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Age at filming: 46-55, Employer's name: Addenbrookes Hospital
Anne knows that just because you start off on one avenue doesn't mean the doors to something else are closed. Her career has evolved from Teacher to Parish Priest and from priest to Hospital Chaplain. Her advice "Go with what interests you most now, and if that changes, then try something new!"

More information about clergy

Check out 3 videos about this career


Average Salary
£24,440
Average Weekly Hours
40
Past Unemployment
YearUnemployed
20112%
20124%
Predicted Employment
Top 10 Industries
For This Job
IndustryJobs
Head offices, etc7,010
Architectural & related4,568
Public admin. & defence3,838
Legal & accounting 3,709
Health 3,288
Other professional3,138
Retail trade1,924
Membership organisations1,833
Auxiliary  services1,779
Education1,733
Employment Status
Description

Members of the clergy provide spiritual motivation and guidance, conduct worship according to the form of service of a particular faith/denomination and perform related functions associated with religious beliefs and practices.

Qualifications

Entrants typically possess a degree or equivalent qualification. Candidates for the clergy according to the Christian faith must pass a residential selection procedure and attend theological college where training includes theological instruction and practical pastoral experience. Training can last up to six years depending upon age, experience and denomination. Entry routes for other religious professionals will vary according to the particular faith concerned.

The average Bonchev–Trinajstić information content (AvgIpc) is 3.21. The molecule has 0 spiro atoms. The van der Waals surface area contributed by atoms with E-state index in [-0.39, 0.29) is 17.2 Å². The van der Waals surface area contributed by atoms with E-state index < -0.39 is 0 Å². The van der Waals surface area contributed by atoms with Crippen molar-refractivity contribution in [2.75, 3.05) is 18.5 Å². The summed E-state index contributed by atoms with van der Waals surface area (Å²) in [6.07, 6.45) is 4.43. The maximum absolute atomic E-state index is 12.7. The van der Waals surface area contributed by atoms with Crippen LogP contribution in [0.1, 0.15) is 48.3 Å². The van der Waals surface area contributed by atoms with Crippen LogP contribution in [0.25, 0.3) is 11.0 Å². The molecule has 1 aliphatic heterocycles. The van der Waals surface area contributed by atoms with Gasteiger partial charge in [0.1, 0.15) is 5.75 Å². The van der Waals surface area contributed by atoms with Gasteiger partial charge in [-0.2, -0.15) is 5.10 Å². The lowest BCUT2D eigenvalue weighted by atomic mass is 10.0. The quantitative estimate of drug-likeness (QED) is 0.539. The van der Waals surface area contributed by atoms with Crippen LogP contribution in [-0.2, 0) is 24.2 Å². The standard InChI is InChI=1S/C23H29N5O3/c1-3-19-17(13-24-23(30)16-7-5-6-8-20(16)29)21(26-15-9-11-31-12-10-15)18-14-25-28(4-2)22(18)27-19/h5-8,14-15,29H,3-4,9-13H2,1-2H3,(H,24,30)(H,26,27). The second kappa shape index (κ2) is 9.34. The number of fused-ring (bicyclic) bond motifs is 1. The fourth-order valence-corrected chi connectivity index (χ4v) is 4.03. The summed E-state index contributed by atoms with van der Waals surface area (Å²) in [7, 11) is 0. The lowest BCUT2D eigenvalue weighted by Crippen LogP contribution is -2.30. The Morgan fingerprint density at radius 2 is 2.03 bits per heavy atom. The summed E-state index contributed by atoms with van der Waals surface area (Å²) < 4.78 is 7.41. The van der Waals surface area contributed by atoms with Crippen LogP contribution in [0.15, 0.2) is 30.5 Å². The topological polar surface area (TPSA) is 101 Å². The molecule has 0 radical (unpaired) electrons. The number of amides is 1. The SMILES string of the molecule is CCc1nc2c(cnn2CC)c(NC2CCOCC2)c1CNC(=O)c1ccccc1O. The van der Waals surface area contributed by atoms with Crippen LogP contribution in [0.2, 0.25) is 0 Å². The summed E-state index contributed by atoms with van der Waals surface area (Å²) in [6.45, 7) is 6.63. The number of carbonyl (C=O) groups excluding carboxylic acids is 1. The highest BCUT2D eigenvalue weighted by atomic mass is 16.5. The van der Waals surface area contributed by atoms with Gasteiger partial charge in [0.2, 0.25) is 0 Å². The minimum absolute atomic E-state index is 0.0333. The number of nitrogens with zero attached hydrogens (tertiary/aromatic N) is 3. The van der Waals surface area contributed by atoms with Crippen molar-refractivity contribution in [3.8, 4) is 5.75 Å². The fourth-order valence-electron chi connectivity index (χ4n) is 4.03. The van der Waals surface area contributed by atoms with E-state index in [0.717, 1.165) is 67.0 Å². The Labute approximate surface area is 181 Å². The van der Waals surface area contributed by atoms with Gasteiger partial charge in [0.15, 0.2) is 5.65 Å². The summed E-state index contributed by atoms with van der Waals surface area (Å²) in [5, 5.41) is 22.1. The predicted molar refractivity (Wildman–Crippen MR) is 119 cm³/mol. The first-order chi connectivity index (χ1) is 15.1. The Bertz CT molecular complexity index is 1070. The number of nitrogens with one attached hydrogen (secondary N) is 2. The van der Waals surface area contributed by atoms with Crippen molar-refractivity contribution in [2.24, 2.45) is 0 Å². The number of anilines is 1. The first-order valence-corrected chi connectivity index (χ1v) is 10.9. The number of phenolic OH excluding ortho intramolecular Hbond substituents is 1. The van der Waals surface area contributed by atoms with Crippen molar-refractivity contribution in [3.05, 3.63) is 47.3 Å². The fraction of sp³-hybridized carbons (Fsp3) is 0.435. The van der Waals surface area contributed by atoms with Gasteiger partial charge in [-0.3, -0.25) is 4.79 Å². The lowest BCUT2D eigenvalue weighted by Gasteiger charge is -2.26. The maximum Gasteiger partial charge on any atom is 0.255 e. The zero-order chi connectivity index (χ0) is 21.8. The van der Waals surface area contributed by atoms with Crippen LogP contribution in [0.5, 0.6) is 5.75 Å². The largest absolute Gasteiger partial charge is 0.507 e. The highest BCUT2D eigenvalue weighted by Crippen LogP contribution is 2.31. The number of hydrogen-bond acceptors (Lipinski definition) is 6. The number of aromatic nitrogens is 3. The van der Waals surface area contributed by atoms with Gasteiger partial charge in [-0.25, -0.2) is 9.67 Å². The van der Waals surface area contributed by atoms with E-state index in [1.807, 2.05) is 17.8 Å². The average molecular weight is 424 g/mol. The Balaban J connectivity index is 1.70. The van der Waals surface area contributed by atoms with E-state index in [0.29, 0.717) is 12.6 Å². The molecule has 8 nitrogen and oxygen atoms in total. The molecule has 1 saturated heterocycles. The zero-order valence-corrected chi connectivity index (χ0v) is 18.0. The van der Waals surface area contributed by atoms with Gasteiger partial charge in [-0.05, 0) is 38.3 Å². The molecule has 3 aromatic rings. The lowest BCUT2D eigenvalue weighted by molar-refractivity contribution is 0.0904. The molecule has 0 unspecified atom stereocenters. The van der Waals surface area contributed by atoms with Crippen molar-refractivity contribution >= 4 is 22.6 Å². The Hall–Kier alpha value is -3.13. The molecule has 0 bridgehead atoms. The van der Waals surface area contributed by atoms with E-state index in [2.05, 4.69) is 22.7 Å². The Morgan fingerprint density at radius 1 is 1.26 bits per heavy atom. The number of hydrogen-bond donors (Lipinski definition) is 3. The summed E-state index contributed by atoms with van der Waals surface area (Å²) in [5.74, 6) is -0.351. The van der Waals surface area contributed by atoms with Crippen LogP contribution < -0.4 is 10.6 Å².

Tasks
  • Prepares and delivers sermons and talks and leads congregation in worship
  • Interprets doctrines and instructs intending clergy members in religious principles and practices
  • Provides and arranges the provision of religious instruction to congregation members
  • Performs marriages, funerals, baptisms and other special religious rites
  • Provides pastoral care to members of the congregation in their homes and in hospitals and counsels those in need of spiritual or moral guidance
  • Undertakes administration and social duties as required.
Employment by Region
Gender Balance
M 56% 44% F
Where to go next
Information and statistics for the health and social care sector. Cambridge University HospitalsSector Skills Council for Health Professionals